3 The forfex of Virilis the veterinarian: a twitch
From the 1970s onwards, hundreds of writing tablets have been found at Vindolanda (modern Chesterholm), a military fort on Hadrian’s Wall in the north of England. The tablets are written in ink on leafs of wood. The contents of the letters vary widely: some concern military matters like marching orders or furlough, but others are personal correspondence of soldiers and their families. The letters offer a fascinating insight into the everyday life of soldiers in a peacetime Flavian fortress (Birley 2005; Bowman & Thomas 1983).
Highly relevant to the above discussion on twitches and castration clamps is the writing tablet TV II, 310 (fig. 5). The text mentions a veterinarius named Virilis “…ask him whether you may send through one of our friends the forfex, which he promised me in exchange for money…” (translation Bowman & Thomas 1994, 291).
Adams (1990) discussed the possible translations of forfex and a synonym, forceps. In Republican times forceps meant pincers or shears in general, and forfex was used more specifically for dented pincers used for firm grip on an object, for instance to remove an arrow from a wound. However, from the Principate onwards both words were used interchangeably. In relation to the knowledge that Virilis was a veterinarian, Adams thought that there were two possible translations for the word forfex: either ‘shears’ (for the clipping of the mane for instance) or ‘emasculator’, since those are known to be dented pincers – following Kolling. Adams then proceeded to investigate all ancient literary references to methods of castration, as summarized above. Almost all procedures involve an operation, where a scalpel or a knife is used. No procedure concerning castration mentioned in the sources would require dented pincers. Adams concluded his overview with the observation that only tonsura, the clipping of the mane, would be an activity of a veterinarian that would involve an object named forfex, and therefore proposes to translate forfex with shears (Adams 1990).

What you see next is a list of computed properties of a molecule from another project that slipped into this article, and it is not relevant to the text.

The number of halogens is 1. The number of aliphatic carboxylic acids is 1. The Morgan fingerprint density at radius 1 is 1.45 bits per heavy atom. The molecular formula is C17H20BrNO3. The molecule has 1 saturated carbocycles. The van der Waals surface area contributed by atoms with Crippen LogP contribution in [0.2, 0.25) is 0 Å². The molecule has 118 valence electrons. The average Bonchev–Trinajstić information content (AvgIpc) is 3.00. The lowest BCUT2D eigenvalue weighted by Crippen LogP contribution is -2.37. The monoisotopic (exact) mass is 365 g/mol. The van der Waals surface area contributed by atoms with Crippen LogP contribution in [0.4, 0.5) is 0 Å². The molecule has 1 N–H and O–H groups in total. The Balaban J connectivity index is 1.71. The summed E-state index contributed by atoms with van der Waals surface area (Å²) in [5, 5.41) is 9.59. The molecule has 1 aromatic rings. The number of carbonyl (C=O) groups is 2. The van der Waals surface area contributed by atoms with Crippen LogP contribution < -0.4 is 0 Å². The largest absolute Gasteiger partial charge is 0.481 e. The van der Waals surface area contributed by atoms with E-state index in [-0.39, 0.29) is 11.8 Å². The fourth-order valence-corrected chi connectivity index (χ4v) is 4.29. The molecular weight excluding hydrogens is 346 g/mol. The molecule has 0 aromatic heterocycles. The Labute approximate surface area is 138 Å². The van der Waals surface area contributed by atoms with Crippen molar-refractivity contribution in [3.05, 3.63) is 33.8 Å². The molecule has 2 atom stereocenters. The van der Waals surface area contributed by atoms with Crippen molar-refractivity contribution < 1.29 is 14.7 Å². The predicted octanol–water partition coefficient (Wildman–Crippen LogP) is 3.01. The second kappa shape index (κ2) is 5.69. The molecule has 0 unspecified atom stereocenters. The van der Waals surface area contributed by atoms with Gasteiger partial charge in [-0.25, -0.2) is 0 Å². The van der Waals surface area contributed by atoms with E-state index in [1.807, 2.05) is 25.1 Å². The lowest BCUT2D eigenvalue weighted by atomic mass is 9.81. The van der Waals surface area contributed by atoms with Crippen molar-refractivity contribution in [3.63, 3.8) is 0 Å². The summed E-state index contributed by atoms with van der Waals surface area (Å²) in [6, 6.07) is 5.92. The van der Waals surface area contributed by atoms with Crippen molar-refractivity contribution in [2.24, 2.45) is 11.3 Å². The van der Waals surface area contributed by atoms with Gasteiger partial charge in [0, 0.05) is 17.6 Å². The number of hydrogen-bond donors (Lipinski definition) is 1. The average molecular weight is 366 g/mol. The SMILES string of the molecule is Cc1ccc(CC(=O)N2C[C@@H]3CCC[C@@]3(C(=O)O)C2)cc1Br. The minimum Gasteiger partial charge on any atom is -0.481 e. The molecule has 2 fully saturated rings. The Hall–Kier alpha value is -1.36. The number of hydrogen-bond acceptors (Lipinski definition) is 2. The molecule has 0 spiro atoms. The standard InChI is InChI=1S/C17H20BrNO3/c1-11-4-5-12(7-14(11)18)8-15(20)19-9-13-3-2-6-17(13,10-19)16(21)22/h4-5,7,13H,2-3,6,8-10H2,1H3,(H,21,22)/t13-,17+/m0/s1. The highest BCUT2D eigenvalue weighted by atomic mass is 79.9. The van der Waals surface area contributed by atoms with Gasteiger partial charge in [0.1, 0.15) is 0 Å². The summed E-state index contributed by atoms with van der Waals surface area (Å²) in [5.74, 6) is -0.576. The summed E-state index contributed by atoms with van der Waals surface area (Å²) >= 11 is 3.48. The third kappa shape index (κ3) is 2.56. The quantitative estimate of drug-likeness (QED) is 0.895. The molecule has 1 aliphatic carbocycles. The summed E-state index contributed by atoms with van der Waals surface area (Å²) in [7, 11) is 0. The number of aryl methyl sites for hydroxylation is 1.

There are two objections against this interpretation. The first is that shears are quite simple objects available almost everywhere. The writing tablet makes clear that the request to the veterinarian to send the object was made earlier and is now repeated. It seems unlikely that the writer of this letter would make this double effort when it concerns a widely available object like shears. It makes far more sense if the object was a specialised tool. This might have been the reason that T. Derks, in his Dutch translation of TV II, 310, chose Adams’ second possibility, ‘castration clamp’ (Roymans, Derks & Heeren 2007, 28). The second objection is that the pincers that were seen as castration clamps before, are now interpreted as twitches. The twitch is an object that could easily be associated with a veterinarian, much more than clipping shears, which will only incidentally be used by a veterinarian, as Adams himself pointed out. More importantly, the twitch is a pair of dented pincers, exactly the more specific meaning of the word forfex over forceps. We can therefore establish that forfex, in general translated as ‘shears’ or ‘pincers’, is to be translated as ‘twitch’ when found in a veterinarian context.